Friday, 19 December 2003

Cool gadget

I saw one of these pizza baking machines today at Wal-Mart while doing the grocery shopping. I’m not sure that I could justify spending $50 for an object that does something my oven seems perfectly capable of doing on its own, albeit more slowly, but I can see some value to it for college kids and people with more tempermental ovens than mine.

Also on the topic of pizza: I’m pretty sure pepperoni isn’t supposed to contain chicken, yet the pepperoni on Tombstone pizzas has “chicken” listed as an ingredient. Someone in Italy should sue.

The politics of international aviation

Michael Jennings has a fascinating post at Samizdata that explains, in part, why I’ve been to Stansted and Gatwick more times than I’ve ever been to Heathrow—and also, in part, why I haven’t set foot in any of those airports (or, for that matter, anywhere else outside North America) in 12 years.

To some extent, the practical problems Michael describes have been reduced by code-sharing and mergers; for example, I could now fly to Britain from Memphis—the relative boonies in American aviation, at least when it comes to "hub" airports—in several dozen different ways, the most convenient of which is probably to take the every-other-day Northwest/KLM flight from Memphis to Amsterdam then any of a number of flights to major British airports via KLMuk from Amsterdam.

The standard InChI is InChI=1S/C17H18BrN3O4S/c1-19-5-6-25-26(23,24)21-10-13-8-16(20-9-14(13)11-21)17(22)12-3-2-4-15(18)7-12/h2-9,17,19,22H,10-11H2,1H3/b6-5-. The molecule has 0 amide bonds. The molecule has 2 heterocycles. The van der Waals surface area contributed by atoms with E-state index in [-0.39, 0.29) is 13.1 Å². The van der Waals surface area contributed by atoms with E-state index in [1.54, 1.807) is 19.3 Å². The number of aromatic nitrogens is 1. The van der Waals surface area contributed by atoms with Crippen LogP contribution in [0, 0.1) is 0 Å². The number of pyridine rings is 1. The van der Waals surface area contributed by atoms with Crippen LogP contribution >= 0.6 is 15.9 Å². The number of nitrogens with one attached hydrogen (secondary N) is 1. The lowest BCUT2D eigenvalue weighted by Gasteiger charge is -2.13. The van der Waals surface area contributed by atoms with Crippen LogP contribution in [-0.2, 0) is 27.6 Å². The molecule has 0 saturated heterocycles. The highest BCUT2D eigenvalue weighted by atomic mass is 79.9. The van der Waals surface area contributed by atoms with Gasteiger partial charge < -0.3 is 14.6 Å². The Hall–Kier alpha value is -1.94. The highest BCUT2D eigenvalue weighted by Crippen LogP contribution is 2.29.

“Pizza” still leaving me cold

Due to the power of TiVo, and my general laziness clearing out my Season Pass list, I’ve had a Season Pass for ESPN2’s “Cold Pizza” two-hour morning show since it started (set to “Keep At Most: 1” so I only kill two hours of space). That isn’t to say I’ve watched every show, mind you; many days, it goes straight into the digital dustbin. But, I’ve given it a shot, and it’s time to review the “good” and “bad”:

  • Jay Crawford, the male co-host, is moderately competent.
  • Kit Hoover, the female co-host, reminds me of an Ole Miss sorority girl—and a none-too-bright one, at that. (Plus, whatever variant of a southern accent she has is downright painful to listen to.)
  • Leslie Maxey, the newswoman, is stuck with the thankless task of newsdrone. She seems reasonably competent when not reading the equivalent of the “local news digest of the national news” from the teleprompter, though.
  • Thea Andrews, the catch-all person (I think her actual title is “national correspondent”), seems competent enough, plus she has sort of a Lauren Graham thing going on—as Dave Letterman would say, she’s “easy on the eyes”—and (IMHO) did a better job than Hoover when called on to fill in as co-host once.
  • The “guest people do the weather” schtick doesn’t work at any level. Just pay Greg Proops whatever he asks to get him to do the job permanently—or let Andrews do it.
  • Whoever thought this show needed a “sideline reporter” should be thrown in a spider hole in Iraq, along with the guy who does it. Apparently, it’s supposed to be funny to have a Jewish guy as the sideline reporter. Newsflash: it isn’t.
  • Silly question for Disney: if you’re going to do a morning show, wouldn’t it make more sense to have it in ESPN, a.k.a. “The Mothership,” where it’ll get better ratings?
  • Make the frickin’ show more about sports, and less like an obsessively tame version of “The Man Show.”